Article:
Stephen Harley, Executive Director, Global Material Planning and Logistics (MP&L), and NA Parts Supply & Logistics (PS&L), is responsible for the strategic direction and leadership of MP&L globally. During a recent visit to India, he sat down with @Ford.
Q: Is this your first trip to India? What is your opinion of India’s economic growth and its potential?
This is my first visit to the Ford office in New Delhi, but I have been to the Chennai plant here several times.
The country has an enormous opportunity, clearly a great thing. The opportunity in growth and economic development is evident, but so are the obstacles that need to be addressed before it can be achieved. There are gaps in infrastructure and many other things that need to be resolved so that everyone benefits.
It’s a huge challenge but India of course is a fantastic place to be. We at Ford are very much poised to be part of India’s new future.
Q: You spoke at the Society of Indian Automobile Manufacturers (SIAM) Logistics Conclave in New Delhi. What is your opinion of India as an emerging manufacturing and logistics hub for Ford in Asia Pacific? What can it do to improve its infrastructure to achieve that?
It was good to see that for the most part, my presentation was on target for that audience of knowledgeable people. My message to them was simple. India presently has a logistic cost equivalent to 13 percent of GDP. Around the world, developed countries have logistics costs anywhere from 6 percent to 9 percent of their GDP. So there is 5 percent of GDP that could be released from the logistics waste and could be poured back into growth agenda. We don’t have to do anything except introduce genuine multimodal solutions for logistics and eliminate the chronic waste which is inherent in the long-line of traffic at our ports, plants and toll roads.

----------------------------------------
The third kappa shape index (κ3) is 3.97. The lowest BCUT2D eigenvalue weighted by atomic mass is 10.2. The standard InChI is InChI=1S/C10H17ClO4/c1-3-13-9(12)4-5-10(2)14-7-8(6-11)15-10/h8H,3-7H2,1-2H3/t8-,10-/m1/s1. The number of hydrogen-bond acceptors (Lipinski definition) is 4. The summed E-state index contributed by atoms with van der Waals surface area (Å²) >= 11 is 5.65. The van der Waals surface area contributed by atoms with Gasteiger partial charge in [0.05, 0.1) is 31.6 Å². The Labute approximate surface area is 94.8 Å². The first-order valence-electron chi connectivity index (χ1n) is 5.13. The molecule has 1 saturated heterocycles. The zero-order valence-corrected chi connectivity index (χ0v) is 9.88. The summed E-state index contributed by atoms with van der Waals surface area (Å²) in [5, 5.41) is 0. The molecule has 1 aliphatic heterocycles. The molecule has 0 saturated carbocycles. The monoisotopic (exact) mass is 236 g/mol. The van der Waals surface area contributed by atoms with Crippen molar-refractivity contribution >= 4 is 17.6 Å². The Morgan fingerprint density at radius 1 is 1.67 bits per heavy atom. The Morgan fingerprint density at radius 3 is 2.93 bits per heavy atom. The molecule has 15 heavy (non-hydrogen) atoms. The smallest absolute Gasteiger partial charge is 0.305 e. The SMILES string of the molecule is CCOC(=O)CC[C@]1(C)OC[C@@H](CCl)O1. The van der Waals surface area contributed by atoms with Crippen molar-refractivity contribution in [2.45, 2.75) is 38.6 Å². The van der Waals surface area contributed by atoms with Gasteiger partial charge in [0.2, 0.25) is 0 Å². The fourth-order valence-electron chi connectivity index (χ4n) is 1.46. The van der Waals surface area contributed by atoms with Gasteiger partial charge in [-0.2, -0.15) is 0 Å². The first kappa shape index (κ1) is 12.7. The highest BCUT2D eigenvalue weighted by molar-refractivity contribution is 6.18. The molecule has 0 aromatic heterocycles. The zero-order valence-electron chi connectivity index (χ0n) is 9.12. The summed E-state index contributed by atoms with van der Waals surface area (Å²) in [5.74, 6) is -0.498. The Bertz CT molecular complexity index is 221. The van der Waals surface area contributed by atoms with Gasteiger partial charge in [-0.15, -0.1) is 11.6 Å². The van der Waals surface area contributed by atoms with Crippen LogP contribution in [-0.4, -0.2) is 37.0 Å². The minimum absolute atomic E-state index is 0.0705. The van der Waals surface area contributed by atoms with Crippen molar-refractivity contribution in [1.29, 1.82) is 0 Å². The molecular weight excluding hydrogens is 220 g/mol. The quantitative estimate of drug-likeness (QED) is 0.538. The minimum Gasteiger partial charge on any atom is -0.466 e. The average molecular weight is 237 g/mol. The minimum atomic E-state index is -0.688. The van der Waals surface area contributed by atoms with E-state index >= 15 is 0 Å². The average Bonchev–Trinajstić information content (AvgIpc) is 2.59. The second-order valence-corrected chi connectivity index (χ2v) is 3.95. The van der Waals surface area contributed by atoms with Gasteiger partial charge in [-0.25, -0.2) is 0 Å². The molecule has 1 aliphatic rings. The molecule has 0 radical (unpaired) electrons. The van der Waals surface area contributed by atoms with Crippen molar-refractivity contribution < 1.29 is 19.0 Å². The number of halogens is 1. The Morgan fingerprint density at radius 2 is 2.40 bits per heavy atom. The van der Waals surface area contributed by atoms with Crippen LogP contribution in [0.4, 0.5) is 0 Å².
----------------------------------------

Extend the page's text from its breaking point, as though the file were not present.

It is the incapable infrastructure and its inefficiencies that prevent people from being more productive. If you look at the average speed of vehicles in India is less than half of expected levels. People here do not just drive slower, but in effect wait longer. That is a fixable thing. That we need more drivers, more capacity, is clear. Much of it is there already...it is a question of allowing people to move.
Q: Has Ford been able to work with the Government to see that these gaps in infrastructure are addressed so that India emerges as a regional export hub?
We’re pressing all the people responsible for policy and I’ve been able to advocate the case for a multi-modal network to connect our plants to ports— a combination of coastal shipping and railroad to introduce genuine inter-modal, multi-modal solutions that will allow India to assume its rightful role as a major exporter into Asia Pacific and other business units. The potential is there. But it’s the physicals….the physicals to get it right.
Q: With 5 million cars expected to be on India’s roads by 2015, India is poised to transform itself into one of the largest global markets. How is Ford preparing to face the increased demand for our cars and service?